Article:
"This is exactly what Rebuild Illinois, our state's massive infrastructure modernization program, is all about: to make life better and easier for our people," Pritzker said. "When we make smart investments in the roadways that working families and businesses rely on, we're constructing a better future for the entire region — one where parents and their children can commute with confidence and where new factories and distribution centers are choosing to locate in Illinois, so they can reliably ship their products across the nation."
The Baker Bridge opened in 1973 and today carries more than 28,000 vehicles a day, almost 20 percent of which are trucks. The new deck is the first replacement since the bridge opened.
A $49.7 million project began in 2021 with the demolition and replacement of the westbound bridge deck, followed by the eastbound bridge deck in 2022. The final stage of the project, which patched and resurfaced I-280 from the bridge to the Illinois 92 interchange, was combined with another $16 million improvement that extended the work from the Illinois 92 interchange to east of the Milan Beltway. Additional work included bridge painting and lighting upgrades at Illinois 92.
The Iowa Department of Transportation contributed $18.9 million to the bridge improvements.
The combined projects improved more than 6.5 miles of I-280 through the Illinois communities of Coal Valley, Moline, Milan, and Rock Island. The interstate also serves the Quad City International Airport, which is estimated to generate almost $650 million in economic impact annually and supports nearly 4,400 jobs, according to an IDOT analysis of the state's airports.
"These investments in I-280 will extend the life of another critical border bridge and strengthen the robust multimodal infrastructure system in the Quad Cities," said Illinois Transportation Secretary Omer Osman. "I'm proud that we could make these improvements with our partners in Iowa. Working together, we have improved safety, mobility, and commerce between our two states and throughout the Midwest."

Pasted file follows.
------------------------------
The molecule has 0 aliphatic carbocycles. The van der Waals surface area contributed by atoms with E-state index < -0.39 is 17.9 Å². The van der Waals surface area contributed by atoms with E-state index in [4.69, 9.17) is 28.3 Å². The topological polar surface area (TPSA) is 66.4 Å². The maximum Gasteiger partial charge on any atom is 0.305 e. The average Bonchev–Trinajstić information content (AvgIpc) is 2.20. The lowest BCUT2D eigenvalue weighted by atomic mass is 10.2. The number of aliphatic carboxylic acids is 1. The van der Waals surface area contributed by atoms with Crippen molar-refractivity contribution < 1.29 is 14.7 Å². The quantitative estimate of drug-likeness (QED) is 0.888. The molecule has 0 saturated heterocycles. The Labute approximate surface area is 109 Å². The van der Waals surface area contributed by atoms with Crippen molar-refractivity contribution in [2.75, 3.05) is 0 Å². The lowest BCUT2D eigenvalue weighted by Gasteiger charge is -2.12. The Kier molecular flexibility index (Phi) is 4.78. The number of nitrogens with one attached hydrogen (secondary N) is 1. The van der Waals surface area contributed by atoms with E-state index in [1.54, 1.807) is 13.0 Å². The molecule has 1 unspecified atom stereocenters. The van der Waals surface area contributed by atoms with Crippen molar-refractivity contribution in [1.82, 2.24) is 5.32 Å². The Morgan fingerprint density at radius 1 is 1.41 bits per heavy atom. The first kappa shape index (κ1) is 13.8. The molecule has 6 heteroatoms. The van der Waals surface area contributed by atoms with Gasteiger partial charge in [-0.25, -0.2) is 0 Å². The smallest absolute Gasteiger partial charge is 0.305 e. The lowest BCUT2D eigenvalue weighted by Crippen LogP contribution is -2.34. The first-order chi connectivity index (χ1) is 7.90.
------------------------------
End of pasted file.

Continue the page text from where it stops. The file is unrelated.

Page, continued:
"I am grateful for the leaders that prioritized this funding and helped make this bridge a reality," said State Sen. Mike Halpin. "But I want to offer a special 'thank you' to the skilled tradesmen and women that built this bridge from the riverbed up. We are lucky to have an amazing workforce in Illinois, and we are a better state because of it."
"We call it the Quad Cities for a reason; every town on both sides of the river needs one another to thrive," said State Rep. Gregg Johnson. "This bridge is not just connecting two neighboring states, it is connecting one community split by a mighty river."
The I-280 repairs were one of several made possible by Rebuild Illinois this construction season in the Illinois Quad Cities, including: $7 million to patch and resurface Illinois 5 (John Deere Road) in Moline between 16th and 35th streets as well as a $1.3 million project to patch and resurface Illinois 92 from Turkey Hollow Road to Illinois 192.
Across the state, Rebuild Illinois is investing a total of $33.2 billion over six years, creating jobs and promoting economic growth. Rebuild Illinois is not only the largest capital program in state history, but also the first that touches all modes of transportation: roads and bridges, transit, waterways, freight and passenger rail, aviation, and bicycle and pedestrian accommodations.
Accomplishments through Year Four of Rebuild Illinois include approximately $12.1 billion of improvements statewide on 5,339 miles of highway, 533 bridges, and 762 additional safety improvements.